What is Ogatsu stone?
The material used for the Ogatsu "ink stones" is Ogatsu stone which is quarried from 200 - 300 million-year-old layers in Kitakami mountain near Ogatsu town.
The features of the stone are:
- 100% homogeneous grain
- Pure black
- High strength for compression and bending
- Low water permeability
- Less deterioration
Because of these features, Ogatsu stone is suitable for display and for the making of ink stones.
In additional, Ogatsu stone is really rare, so 90% of Japanese ink stones is made in this region.
About Ogatsu Ink Stones
"Ink stones" is one of the main utensils needed for Japanese calligraphy. (Others are Fude(brush), Sumi(ink stick), and paper.) The history of "ink stones" dates back to Muromachi period (1336 - 1573).
Because of the superb quality of ink stones made in Ogatsu, they were used as gifts for the shogunate and other upper-class people.
The famous shogunate, Masamune Date, was one of the "famous and powerful" who used Ogatsu ink stones.
The technique of making Ogatsu ink stones has been handed down from generation to generation for the past 600 years.
Ogatsu ink stones are the best in Japan because both the technique and material used are of the highest quality.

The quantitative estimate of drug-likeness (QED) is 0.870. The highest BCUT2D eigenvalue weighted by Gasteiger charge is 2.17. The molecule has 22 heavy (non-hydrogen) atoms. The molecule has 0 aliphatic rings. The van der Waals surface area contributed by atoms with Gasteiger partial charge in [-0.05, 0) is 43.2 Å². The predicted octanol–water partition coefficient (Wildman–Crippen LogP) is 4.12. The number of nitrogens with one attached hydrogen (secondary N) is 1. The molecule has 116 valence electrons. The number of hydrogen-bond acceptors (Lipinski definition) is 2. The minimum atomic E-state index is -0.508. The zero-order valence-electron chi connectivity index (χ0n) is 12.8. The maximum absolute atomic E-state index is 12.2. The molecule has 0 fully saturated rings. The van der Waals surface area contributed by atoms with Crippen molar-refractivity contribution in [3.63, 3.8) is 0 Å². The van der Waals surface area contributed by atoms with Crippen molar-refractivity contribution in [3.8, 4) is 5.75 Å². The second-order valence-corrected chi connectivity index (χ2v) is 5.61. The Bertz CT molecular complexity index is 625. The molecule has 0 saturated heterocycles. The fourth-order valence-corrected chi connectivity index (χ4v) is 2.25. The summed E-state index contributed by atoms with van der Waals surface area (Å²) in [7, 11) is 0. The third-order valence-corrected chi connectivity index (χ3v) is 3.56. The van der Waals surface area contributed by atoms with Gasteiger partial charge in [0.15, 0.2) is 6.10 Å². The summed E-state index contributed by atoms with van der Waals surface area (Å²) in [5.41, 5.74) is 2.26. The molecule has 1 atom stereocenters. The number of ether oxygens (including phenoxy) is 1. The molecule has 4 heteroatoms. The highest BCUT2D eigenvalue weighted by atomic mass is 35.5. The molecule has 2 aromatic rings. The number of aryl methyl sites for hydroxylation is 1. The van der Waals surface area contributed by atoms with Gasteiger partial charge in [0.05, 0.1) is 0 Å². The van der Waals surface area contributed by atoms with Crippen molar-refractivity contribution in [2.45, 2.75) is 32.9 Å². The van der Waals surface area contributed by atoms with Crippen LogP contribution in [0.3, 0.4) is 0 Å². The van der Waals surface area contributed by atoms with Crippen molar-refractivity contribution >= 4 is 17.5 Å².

Watch the Ogatsu Ink Stones Making Technique Live!
Ogatsu Ink Stones - Step-by-Step Explanation
Peeling material from the surface of the stone layer using a lever.
Choosing a good-quality piece and cutting it into a pre-defined size. In this process, the thickness and the basic shape of ink stones are decided.
Putting the cut pieces of stones on a rotating filing disk machine, the stone surfaces are smoothed by washing them with gravel and water.
Carving a piece of stone into the shape of ink stones by firstly making the "frame"; secondly carving the inside, and finally making more detailed carving.
Polishing the surface with a whetstone and sand paper.
Finishing can be done in three different ways: polish-finishing with lacquer, firing-finishing, or ink-finishing.
National Object of Traditional Craftwork
The Ogatsu ink stone was designated as the one of the national objects of traditional craftwork in 1985.